The Honeymoon uranium project in New South Wales (NSW), Australia that ceased production due to low uranium prices in November 2013 is being restarted by Boss Energy (previously Boss Resources).
Uranium One Australia, the previous owner, commissioned the project in 2011 and produced only 335 tonnes (t) of U3O8 equivalent until the mine closure in 2013.
Boss Energy acquired the Honeymoon project from Uranium One Australia in December 2015 and conducted a scoping study in 2016.
A preliminary feasibility study (PFS) of the mine restart project was carried out in May 2017, while a definitive feasibility study (DFS) was completed in January 2020. An enhanced feasibility study (EFS) is currently underway and scheduled to be completed by June 2021.
The Australian Government issued a mining export permit for the Honeymoon uranium project to export up to 3.3 million pounds (Mlbs) of uranium oxide annually in April 2019. The restart of the project involves the replacement of the existing solvent extraction columns with new NIMCIX ion exchange (IX) columns to increase the production capacity to approximately to 2.45Mlbs per annum.
Location, geology, and mineralisation
The Honeymoon uranium project is located approximately 80km northwest of Broken Hill, in New South Wales, South Australia. The project comprises the mining lease ML6109 covering a total area of approximately 2,600km2.
The Honeymoon uranium deposit is situated above the Paleoproterozoic-aged Willyama supergroup and comprises a thick sequence of deformed volcanics and metasediments. The first phase of sedimentation is characterised by the Eyre Formation that hosts the Honeymoon restart area.
The mineralisation occurs in tabular lenses distributed between the lower, middle, and upper member subdivisions of the Eyre Formation.
Estimated resources at Honeymoon uranium
The Honeymoon uranium restart project is estimated to hold approximately 24 million tonnes (Mt) of measured, indicated, and inferred mineral resources containing approximately 36Mlbs of uranium oxide (U3O8) at an average grade of 660 parts per million (ppm).
Mining and ore processing
The uranium ore will be extracted using the in-situ recovery (ISR) method and will be processed using solvent extraction (SX) at a processing plant adjacent to the mine.
The extraction of uranium ore will involve the injection of acidified leach solution into the ore zone (wellfield) through the injection wells. The dissolved uranium ore material will be pumped to the Honeymoon process plant for recovery of uranium.
The final uranium product will be packed into steel drums and sea containers for road transport and further export.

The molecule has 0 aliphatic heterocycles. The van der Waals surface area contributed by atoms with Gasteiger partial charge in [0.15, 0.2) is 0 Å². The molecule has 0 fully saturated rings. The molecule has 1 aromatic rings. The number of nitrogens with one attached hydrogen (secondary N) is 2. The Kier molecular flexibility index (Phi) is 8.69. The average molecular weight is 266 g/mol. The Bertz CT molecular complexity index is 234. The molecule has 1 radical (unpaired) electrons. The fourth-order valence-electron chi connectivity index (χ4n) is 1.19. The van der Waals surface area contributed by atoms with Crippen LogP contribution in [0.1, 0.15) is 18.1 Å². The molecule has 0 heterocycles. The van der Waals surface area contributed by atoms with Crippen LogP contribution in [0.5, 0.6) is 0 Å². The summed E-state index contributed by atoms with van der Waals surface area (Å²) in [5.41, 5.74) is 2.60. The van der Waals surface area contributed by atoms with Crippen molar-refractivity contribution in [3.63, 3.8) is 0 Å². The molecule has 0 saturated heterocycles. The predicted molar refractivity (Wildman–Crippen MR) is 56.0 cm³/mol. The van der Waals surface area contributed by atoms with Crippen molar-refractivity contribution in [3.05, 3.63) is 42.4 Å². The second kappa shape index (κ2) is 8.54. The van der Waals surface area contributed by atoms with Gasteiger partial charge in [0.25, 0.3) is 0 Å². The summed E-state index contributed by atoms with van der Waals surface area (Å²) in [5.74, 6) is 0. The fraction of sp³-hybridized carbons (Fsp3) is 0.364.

The existing infrastructure facilities for the Honeymoon uranium project include a solvent extraction processing plant, four wellfields, administration and plant buildings, a 75km-long power line, and an airstrip for the landing of light planes.
Honeymoon uranium project development plan
The Honeymoon uranium project is planned to be developed in two stages over a total mine life of 12 years.
Stage one will involve the recommissioning of the existing wellfields and an SX plant of 0.88Mlb capacity along with process modifications. It will also upgrade the yellowcake drying facility from the existing dryers to the high-temperature kilns for the production of a calcined U3O8 product.
In stage two, the production capacity is planned to be increased to 2Mlbs of U3O8 equivalent per annum with the construction of a new ion exchange circuit and associated infrastructure.
GR Engineering Services was engaged by Boss Energy for the definitive feasibility study of the uranium mine restart project in July 2019. It is also responsible for the delivery of the enhanced feasibility study.
Australian Nuclear Science and Technology Organisation (ANSTO) undertook the ion exchange (IX) process detail design and testing works in 2020.
While AMC Consultants provided the updated mineral resource estimates, Watson Drilling carried out the drilling operations at the project site.
Honeymoon uranium project background
The Honeymoon uranium deposit was discovered by the Minad-Teton-CEC joint venture in 1972. The project was later acquired by Uranium One (previously Southern Cross Resources) from Minad’s parent company MIM Holdings in May 1997.
After carrying out operations from 2011 to 2013, Uranium One put the mine under care and maintenance in 2014.